Two breast pumps on a background of icons like a question mark, piggy bank and timer

If you’re well on your way to your new baby’s arrival (or the little peach has already arrived!) and you’re going through your list of must-haves, you may be thinking about your feeding options. Do you hope to exclusively breastfeed, mix in some pumping sessions, supplement with formula or use formula on its own? Deciding which route to take really comes down to what’s best for you and your lifestyle.

And if you do choose to pump (at least some of the time), you’ll want to find a breast pump that’s comfortable and effective. To help your search, we’ve answered some of the most common breast pump questions with the expert advice of Melissa Alexander, registered nurse, lactation consultant (IBCLC) and co-founder of Little Nursing Company in Edmonton, Alta. Discover what to look for in a pump so you can choose the best breast pump for you.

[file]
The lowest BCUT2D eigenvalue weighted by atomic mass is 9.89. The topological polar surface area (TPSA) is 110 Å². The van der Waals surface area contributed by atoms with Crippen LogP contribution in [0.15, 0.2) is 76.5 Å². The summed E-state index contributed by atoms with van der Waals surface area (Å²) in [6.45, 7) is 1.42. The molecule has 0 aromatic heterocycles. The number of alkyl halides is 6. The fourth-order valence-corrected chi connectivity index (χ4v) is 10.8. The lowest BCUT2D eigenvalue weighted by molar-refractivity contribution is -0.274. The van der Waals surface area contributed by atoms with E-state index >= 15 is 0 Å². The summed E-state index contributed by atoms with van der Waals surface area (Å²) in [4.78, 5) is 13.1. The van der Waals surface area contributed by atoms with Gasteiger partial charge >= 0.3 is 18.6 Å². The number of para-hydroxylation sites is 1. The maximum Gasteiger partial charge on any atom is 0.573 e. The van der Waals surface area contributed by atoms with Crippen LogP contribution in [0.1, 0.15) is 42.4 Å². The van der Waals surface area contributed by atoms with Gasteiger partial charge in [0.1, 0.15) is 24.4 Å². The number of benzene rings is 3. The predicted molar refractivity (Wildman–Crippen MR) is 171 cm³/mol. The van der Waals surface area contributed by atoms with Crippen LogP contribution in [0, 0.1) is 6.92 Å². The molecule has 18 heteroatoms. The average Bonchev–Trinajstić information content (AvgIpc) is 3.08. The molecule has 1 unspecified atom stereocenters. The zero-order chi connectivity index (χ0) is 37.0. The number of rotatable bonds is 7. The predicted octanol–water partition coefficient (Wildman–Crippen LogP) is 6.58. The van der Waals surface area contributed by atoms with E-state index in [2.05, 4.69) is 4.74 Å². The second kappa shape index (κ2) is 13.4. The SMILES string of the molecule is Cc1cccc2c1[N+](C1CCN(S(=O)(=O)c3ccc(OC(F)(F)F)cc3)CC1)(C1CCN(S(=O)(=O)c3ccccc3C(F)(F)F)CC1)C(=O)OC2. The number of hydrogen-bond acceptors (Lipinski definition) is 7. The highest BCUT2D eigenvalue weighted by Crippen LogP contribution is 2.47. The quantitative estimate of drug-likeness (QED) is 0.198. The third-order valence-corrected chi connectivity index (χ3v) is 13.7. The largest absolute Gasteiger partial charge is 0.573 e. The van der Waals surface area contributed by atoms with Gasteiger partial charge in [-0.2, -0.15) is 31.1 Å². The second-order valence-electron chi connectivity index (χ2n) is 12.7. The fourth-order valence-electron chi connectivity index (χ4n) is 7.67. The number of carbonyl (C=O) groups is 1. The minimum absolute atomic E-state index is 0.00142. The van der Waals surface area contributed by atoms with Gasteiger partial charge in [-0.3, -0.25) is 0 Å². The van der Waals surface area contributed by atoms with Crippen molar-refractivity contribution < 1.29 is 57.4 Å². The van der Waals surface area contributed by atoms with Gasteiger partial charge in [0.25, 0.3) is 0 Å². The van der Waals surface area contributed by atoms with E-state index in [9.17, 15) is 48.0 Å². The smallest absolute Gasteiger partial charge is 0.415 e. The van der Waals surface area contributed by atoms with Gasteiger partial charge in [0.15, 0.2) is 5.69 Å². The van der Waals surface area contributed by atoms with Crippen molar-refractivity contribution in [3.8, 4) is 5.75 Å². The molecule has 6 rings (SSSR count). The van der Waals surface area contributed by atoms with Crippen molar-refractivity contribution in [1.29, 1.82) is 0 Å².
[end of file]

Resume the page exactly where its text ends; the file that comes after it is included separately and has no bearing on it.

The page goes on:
Already know your stuff? Check out our roundup of the best breast pumps.

Questions to ask when buying a breast pump

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1Do I need a breast pump?

No, you don’t need one, but a breast pump is often a good thing to have if you:

  • Have a busy lifestyle (including multiple kiddos at home)
  • Are returning to work soon after having your baby
  • Want your partner to take over some of the feeds (especially in the middle of the night)
  • Want to offer breast milk but are struggling with latching or feeding
  • Have found that exclusively breastfeeding isn’t possible or isn’t your goal